Emergency Tariff of 1921

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Emergency Tariff of 1921
Great Seal of the United States
Long title An Act Imposing temporary duties upon certain agricultural products to meet present emergencies, and to provide revenue; to regulate commerce with foreign countries; to prevent dumping of foreign merchandise on the markets of the United States; to regulate the value of foreign money; and for other purposes.
Enacted by the 67th United States Congress
Effective May 27, 1921
Public law Pub.L. 67–10
Statutes at Large Sess I, ch. 14, 42 Stat. 9–19
Legislative history
  • Introduced in the House as H.R. 2435 by ? on ?
  • Committee consideration by ?
  • Passed the House on April 15, 1921 (269–111)
  • Passed the Senate on May 11, 1921 (63–28)
  • Reported by the joint conference committee on May ?, 1921; agreed to by the Senate on May 20, 1921 (53–25) and by the House on May 23, 1921 (246–98)
  • Signed into law by President Warren G. Harding on May 27, 1921

The Emergency Tariff of 1921 of the United States was enacted on May 27, 1921. Due to the Underwood Tariff passed during the administration of President Woodrow Wilson, Republican leaders in the United States Congress rushed to create a temporary measure to ease the plight of farmers until a better solution could be put into place. With growing unrest in the American public, President Warren G. Harding and Congress passed the tariff.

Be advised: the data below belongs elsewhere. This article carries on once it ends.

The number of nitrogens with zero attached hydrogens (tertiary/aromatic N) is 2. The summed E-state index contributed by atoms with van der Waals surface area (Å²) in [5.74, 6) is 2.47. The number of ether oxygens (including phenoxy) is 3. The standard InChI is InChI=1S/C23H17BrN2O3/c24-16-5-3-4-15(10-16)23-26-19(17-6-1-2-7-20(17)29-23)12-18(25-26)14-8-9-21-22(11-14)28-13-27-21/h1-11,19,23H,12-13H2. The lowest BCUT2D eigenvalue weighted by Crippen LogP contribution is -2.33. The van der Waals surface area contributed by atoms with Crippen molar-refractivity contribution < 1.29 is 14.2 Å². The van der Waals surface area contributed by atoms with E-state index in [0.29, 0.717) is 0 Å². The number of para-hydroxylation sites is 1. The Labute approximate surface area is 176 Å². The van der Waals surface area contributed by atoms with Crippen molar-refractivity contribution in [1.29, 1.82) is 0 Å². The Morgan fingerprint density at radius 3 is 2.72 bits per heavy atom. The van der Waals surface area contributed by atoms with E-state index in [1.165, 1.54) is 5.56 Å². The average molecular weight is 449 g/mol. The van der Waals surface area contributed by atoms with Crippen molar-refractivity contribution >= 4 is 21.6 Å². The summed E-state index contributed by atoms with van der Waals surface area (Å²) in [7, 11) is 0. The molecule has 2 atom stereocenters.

In the 1920s, the most disconcerting economic issue was declining farm profits. From 1900-1920, American farmers had prospered while European agriculture suffered serious disruption due to World War I, therefore prices soared. Beginning in 1919, Europeans closed their markets by implementing tariff barriers. This period of American agricultural prosperity due to rising demand concluded by the early 1920s. While American farms continued to grow due to previous wartime price and technological advances, European demand for American farm products declined and prices plummeted.[1] Wheat price fell from $2.50 to under a dollar a bushel by late 1921. Many farmers found themselves unable to meet their loan repayments. Additionally, overproduction was depressing the profitability of the agriculture industry. With falling prices (due to low demand) and overproduction, farmers faced a serious problem.[2] The Emergency Tariff raised duties on most imported agricultural products, such as corn, wheat, sugar, wool, meat and more.[1]


The Emergency Tariff increased rates on wheat, sugar, meat, wool and other agricultural products (see all in List of taxed items) brought into the United States from foreign nations, which provided protection for domestic producers of those items. Farm state representatives saw the tariff as only the first step in a campaign for permanent protection and more government aid.[3] Although the tariff was enacted in order to protect American products and attempt the diffuse the post-war recession, this type of protectionist legislation ultimately created an imbalance in international commerce by heightening economic nationalism.[4]